Steel Boats - the family Steel King
Steel boats are sturdy, and yet lend themselves to creature comfort and pleasurable cruising. Steel King boats were popular in the 1950's and 1960's, and played a big part in my growing up years. My family owned a steel boat - a 26 foot cruiser, one of several models and styles rolled out over the years by Grafton Boat.
These pages contain some of the history I’ve come across. “The Waterways Journal”, in an article from January 1966, stated “Grafton has been the scene of boat-building since 1892”. Here is their photo, used with permission, of the factory in the era when my family’s boat was built:
Home of Steel King boats decades ago, courtesy "The Waterways Journal"
Why Steel Boats Impressed Me
Recalling a time when our boat slowly bumped onto a shallow round-topped rock while we were maneuvering for a good fishing spot, I can attest to this sales point:
There was that fear of a cracked hull you would get with the then-prevalent wooden-hull cruisers, but in no time our boat was backed off with no damage! (OK, maybe some paint scraped off but it did no harm)
The sales material goes into why…
It also goes on to say “Every glamorous new Steel King is constructed of quality materials “By Master Boat Builders”. The hull is of 12 ga. special alloy steel all electric welded and sand blasted…She has a double chine and flared sides, making her a fast, dry boat in any kind of weather. The engine is rubber mounted and has direct internal cable controls… The fuel tank is vented overboard, and copper lines run to the engine with shut off valve… The cabin is of fine light red Philippine mahogany, finished and protected by a sealer and three coats of marine spar varnish… floor boards are coated with a preservative and covered with inlaid linoleum. Bunks and seats are upholstered with top quality embossed plastic material”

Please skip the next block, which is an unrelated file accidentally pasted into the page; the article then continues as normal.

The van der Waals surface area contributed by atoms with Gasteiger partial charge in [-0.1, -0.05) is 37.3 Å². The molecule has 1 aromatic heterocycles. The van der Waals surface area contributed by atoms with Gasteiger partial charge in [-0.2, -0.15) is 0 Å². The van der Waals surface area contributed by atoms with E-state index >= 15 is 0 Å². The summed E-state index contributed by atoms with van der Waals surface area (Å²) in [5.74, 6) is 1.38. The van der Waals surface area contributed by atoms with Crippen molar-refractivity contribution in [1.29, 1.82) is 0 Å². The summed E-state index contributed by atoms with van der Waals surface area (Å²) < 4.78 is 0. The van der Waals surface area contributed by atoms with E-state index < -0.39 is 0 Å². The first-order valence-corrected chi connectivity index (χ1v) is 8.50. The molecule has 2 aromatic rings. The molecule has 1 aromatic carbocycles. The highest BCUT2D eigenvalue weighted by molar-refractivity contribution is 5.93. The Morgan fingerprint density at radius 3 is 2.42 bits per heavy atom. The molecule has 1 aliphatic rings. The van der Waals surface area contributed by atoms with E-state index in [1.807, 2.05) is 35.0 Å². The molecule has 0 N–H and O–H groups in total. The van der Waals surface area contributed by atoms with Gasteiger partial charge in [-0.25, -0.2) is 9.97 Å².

The Other Steel King Boats
Searching back into history, especially when decades have gone by since the last of the Steel Kings floated into the water, is a bit tedious, much like an archeological expedition. Thankfully, there are still people out there either with knowledge of the Steel King boat era or who actually own one who are willing to share that information. Without them, these pages would go empty. It’s fun to research over time and see what’s still out there, how the boats are being used, and discover some of the history behind them. This is fueled by the fun I had as a kid on my father’s 26′ foot Steel King cruiser. Older now, I realize there must have been a bunch of people who enjoyed Steel King boats, and that the model I knew wasn’t the only one out there. In this site I hope to bring forward some information of interest to steel boat fans. Enjoy!
– note the distinctive arrow on the hull. It was green on this boat and combined the slanted strip and arrow, seen separately on the models below which preceded her.
– note the full-width open cabin window forward, compared to the later models. The arrow on the hull is without the thicker stern-end stripe of a few years later.
CIRCA late 50′
"Mystery" Steel King circa 1950's
s – note similar lines to the boat above, however forward cabin window is split, as is the cockpit window. Also, small bow windows appear here similar to the 26 foot cruiser model above and the hull striping is thicker toward the bow half and has no arrowhead
another Steel King model circa late 50's
– 24 foot (assumed from the “24” on the wooden side panel)
24 foot Steel King on trailer, circa 1950's
– This was built by the Grafton Boat Company and is a 35 passenger high speed crewboat for the Portland Oregon area.
Grafton workboat, courtesy "The Waterways Journal"
These sturdy boats came from a long-gone boat yard, but served many boaters well, both pleasure and commercial. If you have any Steel King stories, please share them in the comments section below!
NOTE: Some information is from Boating Magazine of the era (Boating Magazine - Grafton Steel King